Researchers recently conducted a study that found people who naturally wake up early — aka early birds — are less at risk for developing depression than those who stay up late. This is the largest study that has looked at the connection between sleep-wake preference and mood disorder.
The study, which was recently published in the Journal of Psychiatric Research, was conducted by researchers at the University of Colorado Boulder and the Channing Division of Network Medicine at Brigham and Women’s Hospital in Boston. The participants were 32,000 female nurses with an average age of 52. At the beginning of the study (which was conducted over four years), each participant was asked what their natural sleep and wake time preference was, which is scientifically known as your chronotype.
Early to bed, early to rise may make women less prone to #depression.
That’s the takeaway from one of the largest studies yet to explore the link between chronotype, or #sleep wake preference, and mood disorders. https://t.co/I3ioXEa4Ov @CUBoulder
— Sleep Research Society (@ResearchSleep) June 18, 2018
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At the start of the study, all participants self-diagnosed themselves as free from depression. Then, for four years, researchers followed them to see how their mental health shifted. The findings? Early risers had a 12-27 percent lower risk of becoming depressed than those who were “intermediate type” sleepers — people who fall in between the spectrum of a morning person and a night owl.
“Don’t panic if you’re not a morning person,” assures lead author Céline Vetter, who spoke with me over the phone. “Our findings showed a modest effect between chronotype and depression risk, and luckily you can influence your chronotype to some degree.”
Vetter explains that while chronotype is partially determined by genetics, it is also regulated by our environment, and specifically our exposure to light. She says the most important thing you can do for your chronotype is to follow the natural phases of light and darkness. In practice, this means going to bed once it’s dark and waking up with the sun.
“If you take people out of an urban environment and go camping for a weekend, and then you put them in a lab and measure their circadian phase, it will shift earlier,” says Vetter. We think this is because of the natural contrast between night and day.”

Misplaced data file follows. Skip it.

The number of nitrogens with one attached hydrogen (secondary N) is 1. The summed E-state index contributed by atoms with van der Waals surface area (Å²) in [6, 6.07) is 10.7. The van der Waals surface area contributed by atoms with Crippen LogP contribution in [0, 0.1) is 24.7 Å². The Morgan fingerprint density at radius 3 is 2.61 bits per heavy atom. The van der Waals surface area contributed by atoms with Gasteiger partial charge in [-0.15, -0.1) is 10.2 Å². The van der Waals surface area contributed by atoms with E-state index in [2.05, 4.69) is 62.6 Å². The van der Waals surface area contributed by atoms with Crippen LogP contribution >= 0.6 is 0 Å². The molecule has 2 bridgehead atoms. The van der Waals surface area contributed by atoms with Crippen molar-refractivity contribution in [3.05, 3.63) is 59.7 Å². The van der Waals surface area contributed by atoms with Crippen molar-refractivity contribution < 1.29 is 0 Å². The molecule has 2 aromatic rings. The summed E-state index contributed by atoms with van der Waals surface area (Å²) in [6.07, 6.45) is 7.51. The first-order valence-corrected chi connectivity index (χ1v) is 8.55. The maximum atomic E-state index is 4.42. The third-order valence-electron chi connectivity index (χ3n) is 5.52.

A major differentiator between this study and others that have looked at chronotype and depression risks is the fact researchers of this study controlled for other factors that might lead to depression — things like marital status, physical activity, and chronic disease. As for exposure to light, they did account for Vitamin D levels, which could be a good proxy for light exposure. However, they were not able to measure patterns or durations of light exposure and how that might have affected depression risk.
Vetter says that next steps are to look into how light exposure and genetics might affect their findings.
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When I inquired “why nurses, and why only women?” I learned it was partially for convenience since their study was conducted at the Channing Division of Network Medicine at Brigham and Women’s Hospital in Boston.
Depression rates were also self-reported, which could always lead to error. However, the advantage of studying nurses is their professions entail reporting on depression and having access to medical professionals. When self-reporting their depression, they were asked for antidepressant medication use or a diagnosis from a health professional.
“We’re still prone to error, but it’s a special population,” says Vetter
Vetter did acknowledge they want to see how this same study might affect both a younger pool of participants (depression risk is quite high in your 20s and 30s) and men.
There is still much to be done before we can say all early birds will be free from depression while night-owls will be destined for mental health challenges. (Remember, this study found minor differences between people with different chronotypes.) Still, if you’re looking to become more of a morning person, experiment with getting your circadian rhythm synced with the natural phases of sunlight and darkness. This means being exposed to natural light during the day, dimming the lights in the evening in your home, and avoiding artificial light before bed.
But don’t freak out if you’re a night owl through and through. Take it from Vetter:
“What we like to say is get enough sleep, exercise, spend time outdoors, and dim your lights at night.”